PLACEBO SPECIAL NEEDS
PLACEBO SPECIAL NEEDS considers a survey which shows wide use of active placebo meds in the medical community. How does this impact on Chiropractic?
Five ethicists surveyed 1200 randomly selected physicians, of which nearly 700 responded.
- Approximately 50% said they prescribed placebo meds on a regular basis.
- Only 399 thought placebo treatment ethically permissible.
Placebo better than no treatment
Placebo treatment has been shown to be superior to no treatment at all. So, in the treatment of FIBROMYALGIA, the respondents were asked if they would prescribe dextrose for non-diabetic patients, if it was proved to be superior to no treatment at all?
Only 10% said definitely not, and 58% said it was moderately or highly likely they would.
Physicians were clearly happy about prescribing a substance that was "non-active" for its placebo effect, however when it came to "active" placebos (this wasn't researched), one rheumatologist thought it inappropriate for example to prescribe a NSAID like naproxen which is known to have significant side effects on the kidneys.
"That's not a placebo," said Dr Norman Gaylis. "The first thing for us is to not harm our patients."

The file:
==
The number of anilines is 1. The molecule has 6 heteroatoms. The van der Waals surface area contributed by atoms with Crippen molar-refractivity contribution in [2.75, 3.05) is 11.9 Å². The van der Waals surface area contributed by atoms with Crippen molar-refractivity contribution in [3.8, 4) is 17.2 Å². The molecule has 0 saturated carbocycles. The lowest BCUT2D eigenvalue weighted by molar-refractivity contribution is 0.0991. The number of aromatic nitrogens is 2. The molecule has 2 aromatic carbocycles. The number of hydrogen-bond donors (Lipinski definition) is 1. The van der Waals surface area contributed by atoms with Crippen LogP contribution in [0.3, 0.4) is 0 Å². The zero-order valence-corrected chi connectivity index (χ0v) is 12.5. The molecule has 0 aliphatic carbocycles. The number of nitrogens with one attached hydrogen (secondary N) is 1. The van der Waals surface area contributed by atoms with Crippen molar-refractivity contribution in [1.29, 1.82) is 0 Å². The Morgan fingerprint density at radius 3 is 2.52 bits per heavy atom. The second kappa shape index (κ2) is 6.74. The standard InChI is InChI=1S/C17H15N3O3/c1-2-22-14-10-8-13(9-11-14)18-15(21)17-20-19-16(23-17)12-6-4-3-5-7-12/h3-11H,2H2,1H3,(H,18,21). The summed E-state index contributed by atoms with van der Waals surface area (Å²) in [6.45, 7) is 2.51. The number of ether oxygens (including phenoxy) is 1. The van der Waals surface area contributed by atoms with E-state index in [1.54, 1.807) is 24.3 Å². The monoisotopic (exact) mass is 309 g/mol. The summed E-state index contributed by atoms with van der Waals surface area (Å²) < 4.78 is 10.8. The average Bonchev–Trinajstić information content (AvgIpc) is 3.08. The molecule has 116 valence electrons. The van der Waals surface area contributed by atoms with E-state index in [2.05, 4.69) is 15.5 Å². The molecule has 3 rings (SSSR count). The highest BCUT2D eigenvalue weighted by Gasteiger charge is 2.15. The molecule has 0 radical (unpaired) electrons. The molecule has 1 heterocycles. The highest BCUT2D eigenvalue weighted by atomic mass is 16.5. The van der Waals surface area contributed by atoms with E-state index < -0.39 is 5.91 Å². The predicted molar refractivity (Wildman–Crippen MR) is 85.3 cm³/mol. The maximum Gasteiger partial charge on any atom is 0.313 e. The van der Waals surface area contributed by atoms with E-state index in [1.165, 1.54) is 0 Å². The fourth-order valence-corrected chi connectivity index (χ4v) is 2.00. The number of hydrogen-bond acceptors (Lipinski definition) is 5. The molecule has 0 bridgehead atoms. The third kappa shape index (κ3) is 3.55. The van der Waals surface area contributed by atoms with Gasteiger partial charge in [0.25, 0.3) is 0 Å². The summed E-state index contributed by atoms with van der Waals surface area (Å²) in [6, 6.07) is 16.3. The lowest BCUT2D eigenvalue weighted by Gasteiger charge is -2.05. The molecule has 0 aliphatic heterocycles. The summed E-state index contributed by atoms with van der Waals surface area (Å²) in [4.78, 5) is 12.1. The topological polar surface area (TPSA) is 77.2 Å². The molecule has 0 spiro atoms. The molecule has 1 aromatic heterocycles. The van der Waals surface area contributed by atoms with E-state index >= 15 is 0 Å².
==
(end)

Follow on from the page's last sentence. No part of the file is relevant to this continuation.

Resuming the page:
How might this impact on us as Chiropractors? Would we
- use ultrasound when it has no proven effects?
- adjust a painful neck when no fixation was found?
- adjust a neck for Carpal Tunnel Syndrome when it has not been proved to have any effect?
- adjust the neck of the dizzy patient, knowing full well that the possibility of an adverse effect was reasonably high?
- adjust the lumbar spine of a patient with a sequestered disc for its placebo effect?
- refer a patient with a brachial neuralgia for surgery when it has not been scientifically proved to be effective? In effect, placebo surgery?
- give exercises, use traction, prescribe a corset or bed rest for the patient with acute low back pain when the research is not unequivocal?
- do only gentle massage on the elderly osteoporotic patient?
In the consideration of the placebo special needs of our patients certainly asking the patient to keep a placebo journal (obviously one wouldn't call it that) should be considered. Likewise, accurate SOAP notes measuring the patient's response to our placebo treatment is highly desirable.
I wonder how 1200 Chiropractors would respond if ethicists were to ask us such searching questions?!! I suspect 44% or more would also decline to respond!
Go from Placebo Special Needs to the Iatrogenic effects of Chiropractic.
Side effects of NSAIDs
Side effects of taking two or more NSAIDs
Proven anti-inflammatory effect of FISH OIL.
Proven anti-inflammatory effect of OLEOCANTHAL in Olive Oil.
Anti-inflammatory effects of GELATINE
PLACEBO effect of GLIDING. A cure for all illness!